Brain oscillatory activity within the alpha band has been associated with a wide range of processes encompassing perception, memory, decision-making, and overall cognitive functioning. Individual alpha frequency (IAF) is a specific parameter accounting for the mean velocity of the alpha cycling activity, conventionally ranging between ∼7 and ∼13 Hz. One influential hypothesis has proposed a fundamental role of this cycling activity in the segmentation of sensory input and in the regulation of the speed of sensory processing, with faster alpha oscillations resulting in greater temporal resolution and more refined perceptual experience. However, although several recent theoretical and empirical studies would support this account, contradictory evidence suggests caution and more systematic approaches in the assessment and interpretation of this hypothesis. For example, it remains to be explored to what degree IAF shapes perceptual outcomes. In the present study, we investigated whether inter-individual differences in bias-free visual contrast detection threshold in a large sample of individuals in the general population (n = 122) could be explained by inter-individual differences in alpha pace. Our results show that the contrast needed to correctly identify target stimuli (individual perceptual threshold) is associated with alpha peak frequency (not amplitude). Specifically, individuals who require reduced contrast show higher IAF than individuals requiring higher contrasts. This suggests that inter-individual differences in alpha frequency contribute to performance variability in low-level perceptual tasks, supporting the hypothesis that IAF underlies a fundamental temporal sampling mechanism that shapes visual objective performance, with higher frequencies promoting enhanced sensory evidence per time unit.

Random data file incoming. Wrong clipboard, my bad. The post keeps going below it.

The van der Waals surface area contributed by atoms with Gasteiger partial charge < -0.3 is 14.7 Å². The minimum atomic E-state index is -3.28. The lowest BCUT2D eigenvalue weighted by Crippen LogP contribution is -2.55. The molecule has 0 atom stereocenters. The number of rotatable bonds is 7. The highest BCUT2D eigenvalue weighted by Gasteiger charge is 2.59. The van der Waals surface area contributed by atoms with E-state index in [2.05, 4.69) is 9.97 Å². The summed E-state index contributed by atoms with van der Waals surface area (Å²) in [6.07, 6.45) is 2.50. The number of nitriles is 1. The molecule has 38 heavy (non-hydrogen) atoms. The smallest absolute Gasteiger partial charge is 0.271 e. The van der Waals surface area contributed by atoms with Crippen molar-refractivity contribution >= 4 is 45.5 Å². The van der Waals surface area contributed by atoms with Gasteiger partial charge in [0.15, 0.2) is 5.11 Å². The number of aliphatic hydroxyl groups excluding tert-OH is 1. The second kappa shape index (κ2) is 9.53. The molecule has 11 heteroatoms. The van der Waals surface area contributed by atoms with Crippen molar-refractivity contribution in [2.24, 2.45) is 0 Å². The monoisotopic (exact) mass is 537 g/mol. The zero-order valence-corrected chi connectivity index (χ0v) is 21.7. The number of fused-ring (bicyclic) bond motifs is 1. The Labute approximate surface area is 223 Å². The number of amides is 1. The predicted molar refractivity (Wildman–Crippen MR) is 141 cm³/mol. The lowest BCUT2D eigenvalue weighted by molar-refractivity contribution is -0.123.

You do not currently have access to this content.